|Bridge Name||Facility Carried / Feature Intersected||Location||Structure Type||Construction Date and Builder/Engineer|
Georgia Street Bridge
|Georgia Street Over Ohio River Back Channel||Bridgeport and Wheeling: Belmont County, Ohio and Ohio County, West Virginia||Metal Pin-Connected Pennsylvania Through Truss, Fixed||1891 By Builder/Contractor: Unknown|
|Rehabilitation Date||Main Span Length||Structure Length||Roadway Width||Main Spans||NBI Number|
|1969||200 Feet (60.1 Meters)||1043 Feet (317.9 Meters)||18 Feet (5.5 Meters)||4||35A091|
This bridge has been abandoned. Although once arguably outshined by the unique design and stunning beauty of the demolished Bridgeport Bridge, with the Bridgeport Bridge now demolished, this bridge is Wheeling and West Virginia's last chance to save a historic metal truss bridge for Wheeling Island. This bridge is in its own right rare, with its multi-span Pennsylvania truss design, and it has a rare ornate portal bracing cresting. The bridge is closed to traffic, but you can still walk across it and inspect and photograph the beautiful Pennsylvania truss configuration of this magnificent bridge.
Information and Findings From Ohio's Historic Bridge Inventory
The bridge, which is closed to traffic but not pedestrians, carries a 2 lane street over the Ohio River's back channel at the WV-OH border. The west end of the bridge is in Bridgeport, Ohio, and the east end of the bridge is in Wheeling Island W.Va. At the southeast quadrant is a park and small boat launch. Beyond the east end of the bridge is a residential setting of houses dating ca. 1880-1920. At the west (Ohio) end of the bridge is SR 7, which parallels the river. Georgia Street crosses SR 7 on a modern (post-1960) bridge.
The 4-span, pin-connected Pennsylvania thru truss is supported on ashlar piers. The bridge is composed of eyebars for the tension members and built-up sections for the compression members. The lower chords and diagonals are eyebars. The upper chords and end posts are composed of built-up, box-shaped members of plates, angles, channels, and bars. The verticals are an uncommon built-up configuration of four Z-bars joined at the flanges to form an I-shaped section. The bridge has lattice portals with "sunburst" decorative brackets and wrought-iron crestline. A sidewalk is cantilevered from the bridge's north elevation. It is supported on built-up lattice brackets. The welded angle railings are not original. The bridge has open-grid steel deck, supported on built-up floorbeams and rolled stringers.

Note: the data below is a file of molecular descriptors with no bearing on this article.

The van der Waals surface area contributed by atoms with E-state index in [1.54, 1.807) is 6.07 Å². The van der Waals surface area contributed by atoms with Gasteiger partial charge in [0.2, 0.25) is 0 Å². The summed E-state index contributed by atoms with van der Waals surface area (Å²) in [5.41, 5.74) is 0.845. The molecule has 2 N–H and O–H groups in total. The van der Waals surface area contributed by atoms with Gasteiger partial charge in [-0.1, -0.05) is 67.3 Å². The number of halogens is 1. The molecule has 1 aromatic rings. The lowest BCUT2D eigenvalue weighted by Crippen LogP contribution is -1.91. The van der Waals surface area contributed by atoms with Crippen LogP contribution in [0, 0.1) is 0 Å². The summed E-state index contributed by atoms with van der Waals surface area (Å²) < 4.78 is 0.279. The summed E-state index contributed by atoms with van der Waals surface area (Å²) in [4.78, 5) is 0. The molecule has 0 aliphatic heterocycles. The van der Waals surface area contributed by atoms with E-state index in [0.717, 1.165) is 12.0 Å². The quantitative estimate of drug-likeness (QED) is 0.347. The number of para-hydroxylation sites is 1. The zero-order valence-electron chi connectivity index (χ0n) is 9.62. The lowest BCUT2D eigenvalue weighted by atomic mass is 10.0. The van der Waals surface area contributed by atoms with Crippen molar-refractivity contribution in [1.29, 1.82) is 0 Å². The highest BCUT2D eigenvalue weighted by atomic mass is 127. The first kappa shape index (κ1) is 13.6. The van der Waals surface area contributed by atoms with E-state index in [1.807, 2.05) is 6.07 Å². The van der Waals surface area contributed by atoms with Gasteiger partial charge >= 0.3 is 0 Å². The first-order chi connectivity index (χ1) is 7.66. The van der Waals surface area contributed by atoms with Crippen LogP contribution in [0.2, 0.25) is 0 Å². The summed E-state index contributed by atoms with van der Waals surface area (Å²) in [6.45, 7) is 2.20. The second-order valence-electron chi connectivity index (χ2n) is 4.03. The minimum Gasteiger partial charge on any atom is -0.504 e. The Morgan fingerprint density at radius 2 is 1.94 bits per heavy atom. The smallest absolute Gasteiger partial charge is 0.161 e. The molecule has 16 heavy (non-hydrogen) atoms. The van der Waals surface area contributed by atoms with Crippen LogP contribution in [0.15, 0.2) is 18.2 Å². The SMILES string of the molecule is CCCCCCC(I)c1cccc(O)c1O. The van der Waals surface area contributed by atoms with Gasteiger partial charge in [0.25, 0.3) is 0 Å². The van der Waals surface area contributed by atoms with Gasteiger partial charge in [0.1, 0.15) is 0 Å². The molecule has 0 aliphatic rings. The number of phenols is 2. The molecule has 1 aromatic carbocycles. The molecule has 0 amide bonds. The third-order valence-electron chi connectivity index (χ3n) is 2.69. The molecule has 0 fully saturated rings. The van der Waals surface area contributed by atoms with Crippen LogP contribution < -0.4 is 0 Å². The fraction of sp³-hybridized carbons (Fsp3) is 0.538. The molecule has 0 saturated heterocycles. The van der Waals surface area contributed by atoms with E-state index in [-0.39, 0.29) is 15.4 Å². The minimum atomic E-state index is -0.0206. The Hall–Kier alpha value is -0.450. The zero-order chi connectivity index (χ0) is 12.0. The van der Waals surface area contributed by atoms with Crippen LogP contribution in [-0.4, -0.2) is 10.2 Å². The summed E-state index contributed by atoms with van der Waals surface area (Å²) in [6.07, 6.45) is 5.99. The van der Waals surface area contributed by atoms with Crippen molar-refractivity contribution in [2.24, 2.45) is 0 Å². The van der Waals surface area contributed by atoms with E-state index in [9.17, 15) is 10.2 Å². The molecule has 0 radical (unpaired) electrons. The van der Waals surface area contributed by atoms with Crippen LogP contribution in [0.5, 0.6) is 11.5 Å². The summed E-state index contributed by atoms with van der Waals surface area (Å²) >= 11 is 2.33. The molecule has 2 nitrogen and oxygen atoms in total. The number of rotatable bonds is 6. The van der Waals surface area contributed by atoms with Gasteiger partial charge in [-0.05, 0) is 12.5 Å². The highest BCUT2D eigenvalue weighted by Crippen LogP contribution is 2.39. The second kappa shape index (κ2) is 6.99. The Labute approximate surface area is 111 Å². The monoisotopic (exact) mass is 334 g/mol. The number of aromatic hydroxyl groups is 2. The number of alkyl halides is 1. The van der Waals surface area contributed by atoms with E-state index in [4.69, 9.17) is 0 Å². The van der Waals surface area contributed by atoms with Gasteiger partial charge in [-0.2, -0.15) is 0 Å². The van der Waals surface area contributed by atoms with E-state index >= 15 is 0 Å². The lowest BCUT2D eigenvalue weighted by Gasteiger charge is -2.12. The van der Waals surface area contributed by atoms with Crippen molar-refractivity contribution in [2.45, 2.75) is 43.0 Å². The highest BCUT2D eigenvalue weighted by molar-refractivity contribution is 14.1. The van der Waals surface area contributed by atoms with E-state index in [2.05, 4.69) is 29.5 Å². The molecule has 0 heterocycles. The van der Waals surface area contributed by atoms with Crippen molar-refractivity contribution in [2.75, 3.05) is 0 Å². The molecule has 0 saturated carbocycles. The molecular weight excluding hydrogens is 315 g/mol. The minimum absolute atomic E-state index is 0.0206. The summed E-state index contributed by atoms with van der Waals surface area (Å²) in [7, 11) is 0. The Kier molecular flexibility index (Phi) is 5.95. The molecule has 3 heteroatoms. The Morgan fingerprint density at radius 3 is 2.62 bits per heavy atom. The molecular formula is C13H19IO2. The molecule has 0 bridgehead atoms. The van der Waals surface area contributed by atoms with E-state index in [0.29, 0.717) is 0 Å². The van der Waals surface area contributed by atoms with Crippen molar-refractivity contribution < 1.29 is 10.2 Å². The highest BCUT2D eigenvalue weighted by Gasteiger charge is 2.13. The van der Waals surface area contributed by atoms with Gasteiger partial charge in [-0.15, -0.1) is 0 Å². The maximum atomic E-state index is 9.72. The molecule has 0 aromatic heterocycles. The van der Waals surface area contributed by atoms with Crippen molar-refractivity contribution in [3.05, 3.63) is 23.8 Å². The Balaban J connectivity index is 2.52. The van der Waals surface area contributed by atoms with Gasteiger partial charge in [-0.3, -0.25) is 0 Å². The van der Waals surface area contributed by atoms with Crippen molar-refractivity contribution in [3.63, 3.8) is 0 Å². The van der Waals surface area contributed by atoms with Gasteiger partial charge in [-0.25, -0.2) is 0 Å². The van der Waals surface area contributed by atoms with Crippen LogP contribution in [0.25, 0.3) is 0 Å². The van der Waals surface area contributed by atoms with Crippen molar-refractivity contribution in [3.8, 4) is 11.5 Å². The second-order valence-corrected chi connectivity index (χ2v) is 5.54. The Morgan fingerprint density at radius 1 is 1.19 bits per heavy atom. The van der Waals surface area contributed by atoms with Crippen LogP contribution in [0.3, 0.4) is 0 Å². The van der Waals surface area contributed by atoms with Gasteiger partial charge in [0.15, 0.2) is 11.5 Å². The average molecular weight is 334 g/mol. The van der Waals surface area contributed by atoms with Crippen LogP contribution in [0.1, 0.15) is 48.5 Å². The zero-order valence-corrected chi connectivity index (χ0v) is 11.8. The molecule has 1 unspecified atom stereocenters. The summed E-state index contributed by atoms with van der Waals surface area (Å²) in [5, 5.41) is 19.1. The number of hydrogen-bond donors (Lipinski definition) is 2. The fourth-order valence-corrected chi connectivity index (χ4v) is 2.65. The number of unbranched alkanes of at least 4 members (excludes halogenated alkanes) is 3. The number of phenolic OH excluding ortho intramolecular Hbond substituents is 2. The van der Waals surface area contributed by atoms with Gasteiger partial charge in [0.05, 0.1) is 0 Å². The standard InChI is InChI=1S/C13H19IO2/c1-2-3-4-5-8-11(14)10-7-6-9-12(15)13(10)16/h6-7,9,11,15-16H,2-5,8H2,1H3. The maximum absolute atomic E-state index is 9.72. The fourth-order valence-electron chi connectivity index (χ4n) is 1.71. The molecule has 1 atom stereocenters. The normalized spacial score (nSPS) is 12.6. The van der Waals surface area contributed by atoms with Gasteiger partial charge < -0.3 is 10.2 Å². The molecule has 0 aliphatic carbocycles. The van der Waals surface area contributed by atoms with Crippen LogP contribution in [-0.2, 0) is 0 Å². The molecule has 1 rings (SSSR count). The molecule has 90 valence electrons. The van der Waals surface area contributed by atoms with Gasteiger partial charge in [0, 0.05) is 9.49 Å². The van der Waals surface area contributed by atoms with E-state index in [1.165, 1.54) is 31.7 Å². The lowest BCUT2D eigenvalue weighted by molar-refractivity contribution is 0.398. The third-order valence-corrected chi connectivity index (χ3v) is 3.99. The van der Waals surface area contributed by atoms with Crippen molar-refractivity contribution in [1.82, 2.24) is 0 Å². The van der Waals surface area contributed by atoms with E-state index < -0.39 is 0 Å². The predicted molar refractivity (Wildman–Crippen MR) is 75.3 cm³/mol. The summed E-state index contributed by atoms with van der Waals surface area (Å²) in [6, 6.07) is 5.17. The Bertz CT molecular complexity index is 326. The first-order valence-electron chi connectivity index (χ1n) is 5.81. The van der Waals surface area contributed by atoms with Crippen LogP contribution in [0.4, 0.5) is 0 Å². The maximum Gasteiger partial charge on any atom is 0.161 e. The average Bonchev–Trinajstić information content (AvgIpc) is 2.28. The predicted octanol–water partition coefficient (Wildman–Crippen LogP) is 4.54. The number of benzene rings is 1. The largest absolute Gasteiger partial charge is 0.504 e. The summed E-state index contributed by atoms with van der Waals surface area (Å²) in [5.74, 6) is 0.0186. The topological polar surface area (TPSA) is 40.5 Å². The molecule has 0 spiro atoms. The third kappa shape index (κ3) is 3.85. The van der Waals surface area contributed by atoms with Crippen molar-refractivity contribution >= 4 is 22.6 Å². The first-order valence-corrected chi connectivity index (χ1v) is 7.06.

The flooring system (deck/stringers) has been replaced (ca. 1960). The railings have been replaced (ca. 1960). Some eyebar diagonals have been strengthened with the addition of steel cables. Welded upper lateral bracing has been added.
Summary of Significance
The ca. 1900 pin-connected Pennsylvania thru truss
is in WV jurisdiction and is considered eligible, according to WVDOT's
historic bridge inventory. The bridge retains integrity of design and
materials, although there have been some minor changes to the deck,
railings, and upper lateral bracing. The bridge is 1 of 4 pin-connected
Pennsylvania thru truss bridges dating from 1888 to 1914 in the ODOT
survey. It is a technologically significant example of its type/design.
The pin connected thru truss bridge is one of 13 extant examples of bridges with polygonal upper chords and/or subdivided panels in the state that date from 1888 until 1923. It is of moderate significance given that the numbers in the population.
Bridge Considered Historic By Survey: Yes
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2006 Bridge Photo-Documentation
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